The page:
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Title: Elucidating the function of STX19 and SNAP29 in post-Golgi trafficking
Author: Ampah, Khamal Kwesi
ISNI:       0000 0004 5992 1760
Awarding Body: University of Sheffield
Current Institution: University of Sheffield
Date of Award: 2016
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There has been a significant amount of research performed to identify and characterise the molecular machinery involved in vesicle transport in eukaryotic cells. This has lead to the identification of several important protein families including coat proteins, small GTPases and SNAREs. There are 38 SNAREs in the human genome and they are localised to the membranes of the biosynthetic and endocytic pathways where they play a role in membrane fusion. The aim of my thesis was to elucidate the function of two poorly characterised Q-SNAREs, SNAP29 and STX19, in post-Golgi trafficking. I have set out to determine where they are localised within the cell; how they are targeted to membranes and to identify which pathways they function on. Using in-house generated rabbit polyclonal antibodies, I have identified a pool of STX19 and SNAP29 that colocalise with tubular recycling endosomal markers, MICAL-L1, Rab8, PACSIN-2 and EHD1. This localisation data indicates that SNAP29 and STX19 have a role in endocytic trafficking. I have shown that STX19's palmitoylation is necessary and sufficient for targeting it to tubular recycling endosomes. I have also determined that MICAL-L1 regulates the recruitment of SNAP29 on tubular recycling endosomes. To gain an insight into the pathways on which STX19 functions I have used an RNAi-based approach. Depletion of STX19 causes the loss of MICAL-L1, RAB8 and SNAP29 from tubular recycling endosomes. This, in turn, leads to the accumulation of the TF-R, GLUT1 and internalised integrins indicating that STX19 has an important role in endocytic recycling. To identify novel molecules which co-ordinate and regulate STX19 function I have used Bio-ID based proteomics and yeast two-hybrid screening. My data indicates that STX19 directly interacts with SNAPs 23, 25 and 29; VAMPs 3, 7 and 8; STXBPs 1, 2 and 5 which validates these approaches. I have also identified several novel interacting proteins including MACF1 and DST that suggest that STX19 may have novel links to the cytoskeleton and integrin trafficking. The Bio-ID based approach has also identified potential cargo molecules which traffic via the STX19 pathway. This list included proteins such as NDGR1, ERBB2IP, VANGL1 and SCRIB that have been shown to be involved in regulating cell migration and cell polarity. Taken together, my data suggests that a pool of STX19 is playing an important role in endocytic recycling and may be required for regulating cell motility and epithelial polarisation.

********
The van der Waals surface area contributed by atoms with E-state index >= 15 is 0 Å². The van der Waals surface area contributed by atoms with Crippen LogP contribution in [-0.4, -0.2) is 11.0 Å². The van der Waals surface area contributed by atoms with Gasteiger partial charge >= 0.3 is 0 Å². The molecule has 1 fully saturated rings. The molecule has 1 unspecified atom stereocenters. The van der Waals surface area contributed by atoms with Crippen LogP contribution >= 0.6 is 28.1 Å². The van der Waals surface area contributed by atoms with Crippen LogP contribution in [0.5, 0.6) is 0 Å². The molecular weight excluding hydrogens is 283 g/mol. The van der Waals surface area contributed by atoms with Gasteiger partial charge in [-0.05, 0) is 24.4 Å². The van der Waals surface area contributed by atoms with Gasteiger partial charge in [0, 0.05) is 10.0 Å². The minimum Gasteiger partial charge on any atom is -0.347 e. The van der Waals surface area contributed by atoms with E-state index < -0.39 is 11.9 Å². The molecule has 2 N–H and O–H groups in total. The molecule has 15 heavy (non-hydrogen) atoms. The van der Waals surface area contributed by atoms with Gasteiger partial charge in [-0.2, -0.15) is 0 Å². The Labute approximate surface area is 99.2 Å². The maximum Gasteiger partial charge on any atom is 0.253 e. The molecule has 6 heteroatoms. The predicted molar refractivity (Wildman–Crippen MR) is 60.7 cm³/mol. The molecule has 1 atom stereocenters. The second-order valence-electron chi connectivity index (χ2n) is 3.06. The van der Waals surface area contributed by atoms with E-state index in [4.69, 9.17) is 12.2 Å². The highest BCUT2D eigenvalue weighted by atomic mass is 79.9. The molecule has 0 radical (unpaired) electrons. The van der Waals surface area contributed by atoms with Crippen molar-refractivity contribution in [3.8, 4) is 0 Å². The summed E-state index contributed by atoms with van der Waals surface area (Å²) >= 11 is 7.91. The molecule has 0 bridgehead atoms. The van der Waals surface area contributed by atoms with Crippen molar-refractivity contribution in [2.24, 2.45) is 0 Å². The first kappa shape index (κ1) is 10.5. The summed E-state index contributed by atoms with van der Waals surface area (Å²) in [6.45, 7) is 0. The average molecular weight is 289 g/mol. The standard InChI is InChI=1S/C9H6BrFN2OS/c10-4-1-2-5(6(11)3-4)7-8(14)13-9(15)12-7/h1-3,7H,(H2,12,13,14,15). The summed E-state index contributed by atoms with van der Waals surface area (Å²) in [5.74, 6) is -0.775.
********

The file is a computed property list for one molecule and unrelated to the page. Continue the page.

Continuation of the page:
Supervisor: Peden, Andrew Sponsor: Not available
Qualification Name: Thesis (Ph.D.) Qualification Level: Doctoral
EThOS ID:  DOI: Not available